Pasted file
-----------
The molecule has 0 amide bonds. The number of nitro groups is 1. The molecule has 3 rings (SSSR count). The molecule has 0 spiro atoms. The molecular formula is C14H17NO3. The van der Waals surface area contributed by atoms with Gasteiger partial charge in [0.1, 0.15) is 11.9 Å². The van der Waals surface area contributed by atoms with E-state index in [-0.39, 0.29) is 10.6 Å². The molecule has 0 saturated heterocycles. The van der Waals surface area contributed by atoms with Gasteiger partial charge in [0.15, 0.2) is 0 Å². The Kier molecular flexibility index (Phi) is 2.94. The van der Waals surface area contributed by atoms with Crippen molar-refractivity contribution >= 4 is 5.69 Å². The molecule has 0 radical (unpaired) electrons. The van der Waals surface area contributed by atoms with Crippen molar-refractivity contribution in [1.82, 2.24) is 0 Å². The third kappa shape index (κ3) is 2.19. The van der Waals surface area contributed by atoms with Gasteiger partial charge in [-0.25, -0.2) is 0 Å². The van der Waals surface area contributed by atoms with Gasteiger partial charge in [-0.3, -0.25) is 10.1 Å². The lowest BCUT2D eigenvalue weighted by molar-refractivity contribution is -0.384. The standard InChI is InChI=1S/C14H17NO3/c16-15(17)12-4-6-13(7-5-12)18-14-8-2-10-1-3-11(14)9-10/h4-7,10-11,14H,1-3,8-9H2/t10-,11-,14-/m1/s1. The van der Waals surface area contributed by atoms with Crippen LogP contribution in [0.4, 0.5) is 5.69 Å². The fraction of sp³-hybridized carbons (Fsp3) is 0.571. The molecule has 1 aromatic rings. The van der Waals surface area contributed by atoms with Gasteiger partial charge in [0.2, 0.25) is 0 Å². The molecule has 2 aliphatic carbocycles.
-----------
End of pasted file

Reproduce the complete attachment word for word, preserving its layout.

The molecule has 0 amide bonds. The number of nitro groups is 1. The molecule has 3 rings (SSSR count). The molecule has 0 spiro atoms. The molecular formula is C14H17NO3. The van der Waals surface area contributed by atoms with Gasteiger partial charge in [0.1, 0.15) is 11.9 Å². The van der Waals surface area contributed by atoms with E-state index in [-0.39, 0.29) is 10.6 Å². The molecule has 0 saturated heterocycles. The van der Waals surface area contributed by atoms with Gasteiger partial charge in [0.15, 0.2) is 0 Å². The Kier molecular flexibility index (Phi) is 2.94. The van der Waals surface area contributed by atoms with Crippen molar-refractivity contribution >= 4 is 5.69 Å². The molecule has 0 radical (unpaired) electrons. The van der Waals surface area contributed by atoms with Crippen molar-refractivity contribution in [1.82, 2.24) is 0 Å². The third kappa shape index (κ3) is 2.19. The van der Waals surface area contributed by atoms with Gasteiger partial charge in [-0.25, -0.2) is 0 Å². The van der Waals surface area contributed by atoms with Gasteiger partial charge in [-0.3, -0.25) is 10.1 Å². The lowest BCUT2D eigenvalue weighted by molar-refractivity contribution is -0.384. The standard InChI is InChI=1S/C14H17NO3/c16-15(17)12-4-6-13(7-5-12)18-14-8-2-10-1-3-11(14)9-10/h4-7,10-11,14H,1-3,8-9H2/t10-,11-,14-/m1/s1. The van der Waals surface area contributed by atoms with Crippen LogP contribution in [0.4, 0.5) is 5.69 Å². The fraction of sp³-hybridized carbons (Fsp3) is 0.571. The molecule has 1 aromatic rings. The van der Waals surface area contributed by atoms with Gasteiger partial charge in [0.2, 0.25) is 0 Å². The molecule has 2 aliphatic carbocycles.